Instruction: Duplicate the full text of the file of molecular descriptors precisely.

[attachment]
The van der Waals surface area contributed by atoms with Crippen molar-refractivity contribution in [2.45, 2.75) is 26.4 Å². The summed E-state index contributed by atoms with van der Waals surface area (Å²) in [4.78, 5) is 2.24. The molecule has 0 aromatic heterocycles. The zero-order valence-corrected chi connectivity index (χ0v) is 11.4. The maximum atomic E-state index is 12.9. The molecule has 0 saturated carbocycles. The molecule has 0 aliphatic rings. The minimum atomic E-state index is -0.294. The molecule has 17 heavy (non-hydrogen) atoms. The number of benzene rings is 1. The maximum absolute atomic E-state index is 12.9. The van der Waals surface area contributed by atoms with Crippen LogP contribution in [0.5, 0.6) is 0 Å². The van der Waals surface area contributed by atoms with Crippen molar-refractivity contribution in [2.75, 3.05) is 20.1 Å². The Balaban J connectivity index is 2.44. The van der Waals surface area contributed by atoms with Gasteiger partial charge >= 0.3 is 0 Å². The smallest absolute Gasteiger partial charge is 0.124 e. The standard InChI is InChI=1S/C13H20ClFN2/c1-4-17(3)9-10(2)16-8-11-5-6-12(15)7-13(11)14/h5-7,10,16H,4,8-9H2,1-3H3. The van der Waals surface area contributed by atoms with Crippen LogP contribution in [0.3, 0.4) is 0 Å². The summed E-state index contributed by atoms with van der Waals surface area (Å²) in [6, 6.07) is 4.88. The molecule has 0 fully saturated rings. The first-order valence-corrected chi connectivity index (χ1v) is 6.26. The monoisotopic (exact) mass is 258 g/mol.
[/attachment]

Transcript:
The van der Waals surface area contributed by atoms with Crippen molar-refractivity contribution in [2.45, 2.75) is 26.4 Å². The summed E-state index contributed by atoms with van der Waals surface area (Å²) in [4.78, 5) is 2.24. The molecule has 0 aromatic heterocycles. The zero-order valence-corrected chi connectivity index (χ0v) is 11.4. The maximum atomic E-state index is 12.9. The molecule has 0 saturated carbocycles. The molecule has 0 aliphatic rings. The minimum atomic E-state index is -0.294. The molecule has 17 heavy (non-hydrogen) atoms. The number of benzene rings is 1. The maximum absolute atomic E-state index is 12.9. The van der Waals surface area contributed by atoms with Crippen LogP contribution in [0.5, 0.6) is 0 Å². The van der Waals surface area contributed by atoms with Crippen molar-refractivity contribution in [2.75, 3.05) is 20.1 Å². The Balaban J connectivity index is 2.44. The van der Waals surface area contributed by atoms with Gasteiger partial charge >= 0.3 is 0 Å². The smallest absolute Gasteiger partial charge is 0.124 e. The standard InChI is InChI=1S/C13H20ClFN2/c1-4-17(3)9-10(2)16-8-11-5-6-12(15)7-13(11)14/h5-7,10,16H,4,8-9H2,1-3H3. The van der Waals surface area contributed by atoms with Crippen LogP contribution in [0.3, 0.4) is 0 Å². The summed E-state index contributed by atoms with van der Waals surface area (Å²) in [6, 6.07) is 4.88. The molecule has 0 fully saturated rings. The first-order valence-corrected chi connectivity index (χ1v) is 6.26. The monoisotopic (exact) mass is 258 g/mol.